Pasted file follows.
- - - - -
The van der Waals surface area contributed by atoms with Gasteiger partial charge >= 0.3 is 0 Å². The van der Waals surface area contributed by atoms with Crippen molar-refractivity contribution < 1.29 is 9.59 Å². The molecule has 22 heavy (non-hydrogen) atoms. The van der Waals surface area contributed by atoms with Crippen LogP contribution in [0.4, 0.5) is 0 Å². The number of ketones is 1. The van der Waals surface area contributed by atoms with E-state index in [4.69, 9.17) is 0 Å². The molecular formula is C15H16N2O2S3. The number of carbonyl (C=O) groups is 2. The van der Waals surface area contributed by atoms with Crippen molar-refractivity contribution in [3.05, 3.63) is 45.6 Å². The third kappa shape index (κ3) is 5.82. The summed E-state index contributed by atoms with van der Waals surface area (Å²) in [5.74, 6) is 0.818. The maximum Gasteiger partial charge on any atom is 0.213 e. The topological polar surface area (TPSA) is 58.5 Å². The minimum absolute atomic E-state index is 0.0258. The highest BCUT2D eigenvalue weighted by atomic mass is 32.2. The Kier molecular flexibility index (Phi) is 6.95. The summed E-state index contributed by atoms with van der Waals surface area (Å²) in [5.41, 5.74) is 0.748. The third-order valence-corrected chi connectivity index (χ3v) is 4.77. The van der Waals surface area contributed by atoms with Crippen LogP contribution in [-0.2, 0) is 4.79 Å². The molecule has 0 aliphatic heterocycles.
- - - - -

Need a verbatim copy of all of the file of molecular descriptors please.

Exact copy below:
The van der Waals surface area contributed by atoms with Gasteiger partial charge >= 0.3 is 0 Å². The van der Waals surface area contributed by atoms with Crippen molar-refractivity contribution < 1.29 is 9.59 Å². The molecule has 22 heavy (non-hydrogen) atoms. The van der Waals surface area contributed by atoms with Crippen LogP contribution in [0.4, 0.5) is 0 Å². The number of ketones is 1. The van der Waals surface area contributed by atoms with E-state index in [4.69, 9.17) is 0 Å². The molecular formula is C15H16N2O2S3. The number of carbonyl (C=O) groups is 2. The van der Waals surface area contributed by atoms with Crippen molar-refractivity contribution in [3.05, 3.63) is 45.6 Å². The third kappa shape index (κ3) is 5.82. The summed E-state index contributed by atoms with van der Waals surface area (Å²) in [5.74, 6) is 0.818. The maximum Gasteiger partial charge on any atom is 0.213 e. The topological polar surface area (TPSA) is 58.5 Å². The minimum absolute atomic E-state index is 0.0258. The highest BCUT2D eigenvalue weighted by atomic mass is 32.2. The Kier molecular flexibility index (Phi) is 6.95. The summed E-state index contributed by atoms with van der Waals surface area (Å²) in [5.41, 5.74) is 0.748. The third-order valence-corrected chi connectivity index (χ3v) is 4.77. The van der Waals surface area contributed by atoms with Crippen LogP contribution in [-0.2, 0) is 4.79 Å². The molecule has 0 aliphatic heterocycles.